Influencing the C-Suite: advice for HR leaders

by Human Capital18 Mar 2014
HR directors become successful leaders by demonstrating their value on a consistent basis, leading them into positions where they can genuinely influence outcomes at the highest level.
But establishing and maintaining credibility and value is an ongoing process, said Susan Davies, Director of Human Resources, Administration and Customer Service at TNT.
“If you really want to develop influence, you’ve got to have credibility and if you want a seat at the boardroom table you have got to be adding value. This means having a deeper understanding of the business itself – how it operates, what customers are expecting, sustained profitability – and then you need to deliver around these three imperatives,” she said.
“If you are doing activities that are not linked to at least one of these things, you are probably wasting time and money.”
Dealing with politics in the workplace is unavoidable, she added, but you can attempt to handle issues of ego and politics before they impact on your ability to influence and effect change.
In these situations, Davies suggested HR professionals do the following.
  1. Encourage honesty: “I believe in straight talking, however it’s important to understand when you can apply that approach and when you can’t. Everyone has their 'hot buttons'… being open and honest will encourage others to get to the bottom of the issue quickly.”
  2. Focus on facts: “I am very focussed on facts and I always try and steer discussions away from emotions, which generally gets you to the ‘real story’ behind a conflict or an issue.”
  3. Be solutions-oriented: “I am a great believer in not always bringing issues to the table, but bringing solutions. Everyone should be accountable; all care and no accountability is a bad approach.”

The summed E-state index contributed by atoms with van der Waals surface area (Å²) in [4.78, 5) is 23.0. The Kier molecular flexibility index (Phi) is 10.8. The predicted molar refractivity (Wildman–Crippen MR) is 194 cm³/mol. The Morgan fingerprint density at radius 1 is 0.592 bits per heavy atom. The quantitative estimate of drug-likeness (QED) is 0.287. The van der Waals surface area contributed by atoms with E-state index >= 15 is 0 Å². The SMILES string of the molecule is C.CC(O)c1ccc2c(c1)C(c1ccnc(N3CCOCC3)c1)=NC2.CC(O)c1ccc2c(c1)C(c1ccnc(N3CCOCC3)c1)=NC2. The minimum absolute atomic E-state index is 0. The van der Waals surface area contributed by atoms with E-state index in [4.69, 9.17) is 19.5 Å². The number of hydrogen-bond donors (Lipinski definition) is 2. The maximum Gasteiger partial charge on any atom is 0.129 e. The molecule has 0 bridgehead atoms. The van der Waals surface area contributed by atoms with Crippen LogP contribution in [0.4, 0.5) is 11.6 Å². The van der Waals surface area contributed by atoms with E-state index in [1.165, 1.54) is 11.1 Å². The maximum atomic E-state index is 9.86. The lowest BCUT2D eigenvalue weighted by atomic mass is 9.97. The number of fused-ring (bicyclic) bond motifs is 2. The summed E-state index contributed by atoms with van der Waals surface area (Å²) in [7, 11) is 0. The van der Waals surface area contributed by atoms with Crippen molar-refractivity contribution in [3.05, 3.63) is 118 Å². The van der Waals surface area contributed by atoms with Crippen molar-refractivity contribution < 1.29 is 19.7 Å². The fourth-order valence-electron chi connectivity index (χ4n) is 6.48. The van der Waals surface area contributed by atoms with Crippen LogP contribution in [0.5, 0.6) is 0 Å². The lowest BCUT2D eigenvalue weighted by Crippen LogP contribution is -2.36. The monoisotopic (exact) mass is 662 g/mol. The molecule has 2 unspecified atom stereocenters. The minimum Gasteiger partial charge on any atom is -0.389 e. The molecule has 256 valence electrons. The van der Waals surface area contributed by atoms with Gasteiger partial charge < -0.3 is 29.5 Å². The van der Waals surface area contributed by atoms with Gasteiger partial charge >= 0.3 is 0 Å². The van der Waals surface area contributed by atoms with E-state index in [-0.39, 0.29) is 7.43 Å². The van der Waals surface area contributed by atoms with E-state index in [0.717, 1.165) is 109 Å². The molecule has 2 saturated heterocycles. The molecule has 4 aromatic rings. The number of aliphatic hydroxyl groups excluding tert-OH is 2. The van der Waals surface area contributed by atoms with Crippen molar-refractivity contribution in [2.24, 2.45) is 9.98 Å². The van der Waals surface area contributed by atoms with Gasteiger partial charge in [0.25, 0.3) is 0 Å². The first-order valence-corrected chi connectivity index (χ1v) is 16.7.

Susan Davies, Director Human Resources, Administration & Customer Service, TNT, will talk about ‘Leadership in the C-suite: Survival Guide’ at our 2014 HR Summit, held in Sydney on April 1-2. For more information, click here.


  • by Greg Evans 18/03/2014 2:12:31 PM

    "if you want a seat at the boardroom table" Respectfully, I think a different table was meant. There's usually only one executive officer at Board level - the CEO.

    Otherwise, Susan makes a fair point about needing a deep understanding of the business. It seems a no-brainer for HR people to comprehend how their firm makes money (or delivers other forms of value), but I continue to encounter people in HR roles who have little or no idea of how their organisation really works. "Oh, that's technical stuff - we don't get involved" is not uncommonly heard.

  • by Suresh Muke 22/03/2014 2:28:30 PM

    The HR leaders should become business partner and involved in all the business functions...from design to marketing, the role should not limit to advice but in implementation

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